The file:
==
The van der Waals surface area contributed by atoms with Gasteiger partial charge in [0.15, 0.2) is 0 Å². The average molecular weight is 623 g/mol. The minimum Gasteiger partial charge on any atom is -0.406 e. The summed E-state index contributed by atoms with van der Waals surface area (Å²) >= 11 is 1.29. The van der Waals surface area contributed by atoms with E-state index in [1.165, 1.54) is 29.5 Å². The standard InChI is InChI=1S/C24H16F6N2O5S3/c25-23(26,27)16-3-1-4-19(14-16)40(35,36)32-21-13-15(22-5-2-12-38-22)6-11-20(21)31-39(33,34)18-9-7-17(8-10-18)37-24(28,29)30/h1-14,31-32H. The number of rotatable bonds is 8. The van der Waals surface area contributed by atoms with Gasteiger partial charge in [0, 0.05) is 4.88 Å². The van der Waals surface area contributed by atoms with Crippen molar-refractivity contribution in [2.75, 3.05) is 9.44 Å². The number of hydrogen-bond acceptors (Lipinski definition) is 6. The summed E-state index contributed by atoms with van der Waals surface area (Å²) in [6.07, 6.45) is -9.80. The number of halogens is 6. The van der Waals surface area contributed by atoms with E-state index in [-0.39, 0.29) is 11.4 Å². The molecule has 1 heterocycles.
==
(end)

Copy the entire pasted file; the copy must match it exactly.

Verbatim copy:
The van der Waals surface area contributed by atoms with Gasteiger partial charge in [0.15, 0.2) is 0 Å². The average molecular weight is 623 g/mol. The minimum Gasteiger partial charge on any atom is -0.406 e. The summed E-state index contributed by atoms with van der Waals surface area (Å²) >= 11 is 1.29. The van der Waals surface area contributed by atoms with E-state index in [1.165, 1.54) is 29.5 Å². The standard InChI is InChI=1S/C24H16F6N2O5S3/c25-23(26,27)16-3-1-4-19(14-16)40(35,36)32-21-13-15(22-5-2-12-38-22)6-11-20(21)31-39(33,34)18-9-7-17(8-10-18)37-24(28,29)30/h1-14,31-32H. The number of rotatable bonds is 8. The van der Waals surface area contributed by atoms with Gasteiger partial charge in [0, 0.05) is 4.88 Å². The van der Waals surface area contributed by atoms with Crippen molar-refractivity contribution in [2.75, 3.05) is 9.44 Å². The number of hydrogen-bond acceptors (Lipinski definition) is 6. The summed E-state index contributed by atoms with van der Waals surface area (Å²) in [6.07, 6.45) is -9.80. The number of halogens is 6. The van der Waals surface area contributed by atoms with E-state index in [-0.39, 0.29) is 11.4 Å². The molecule has 1 heterocycles.